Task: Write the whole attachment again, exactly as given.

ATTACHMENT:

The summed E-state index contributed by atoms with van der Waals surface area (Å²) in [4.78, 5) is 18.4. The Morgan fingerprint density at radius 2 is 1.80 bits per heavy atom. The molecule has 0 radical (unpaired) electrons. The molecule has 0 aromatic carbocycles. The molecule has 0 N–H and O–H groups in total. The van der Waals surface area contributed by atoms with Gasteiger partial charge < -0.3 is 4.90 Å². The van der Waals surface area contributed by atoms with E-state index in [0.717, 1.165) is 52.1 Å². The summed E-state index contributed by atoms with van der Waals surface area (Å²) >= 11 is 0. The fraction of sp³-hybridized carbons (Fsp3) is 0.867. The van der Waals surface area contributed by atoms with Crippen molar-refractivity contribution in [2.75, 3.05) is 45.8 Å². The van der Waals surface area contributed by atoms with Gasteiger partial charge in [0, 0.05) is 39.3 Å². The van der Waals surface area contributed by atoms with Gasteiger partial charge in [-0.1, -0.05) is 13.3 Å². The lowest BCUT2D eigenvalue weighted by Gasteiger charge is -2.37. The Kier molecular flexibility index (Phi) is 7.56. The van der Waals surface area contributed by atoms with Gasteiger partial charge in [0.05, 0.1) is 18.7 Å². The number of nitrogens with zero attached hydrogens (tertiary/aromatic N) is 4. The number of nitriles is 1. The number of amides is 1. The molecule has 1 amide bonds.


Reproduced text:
The summed E-state index contributed by atoms with van der Waals surface area (Å²) in [4.78, 5) is 18.4. The Morgan fingerprint density at radius 2 is 1.80 bits per heavy atom. The molecule has 0 radical (unpaired) electrons. The molecule has 0 aromatic carbocycles. The molecule has 0 N–H and O–H groups in total. The van der Waals surface area contributed by atoms with Gasteiger partial charge < -0.3 is 4.90 Å². The van der Waals surface area contributed by atoms with E-state index in [0.717, 1.165) is 52.1 Å². The summed E-state index contributed by atoms with van der Waals surface area (Å²) >= 11 is 0. The fraction of sp³-hybridized carbons (Fsp3) is 0.867. The van der Waals surface area contributed by atoms with Crippen molar-refractivity contribution in [2.75, 3.05) is 45.8 Å². The van der Waals surface area contributed by atoms with Gasteiger partial charge in [0, 0.05) is 39.3 Å². The van der Waals surface area contributed by atoms with Gasteiger partial charge in [-0.1, -0.05) is 13.3 Å². The lowest BCUT2D eigenvalue weighted by Gasteiger charge is -2.37. The Kier molecular flexibility index (Phi) is 7.56. The van der Waals surface area contributed by atoms with Gasteiger partial charge in [0.05, 0.1) is 18.7 Å². The number of nitrogens with zero attached hydrogens (tertiary/aromatic N) is 4. The number of nitriles is 1. The number of amides is 1. The molecule has 1 amide bonds.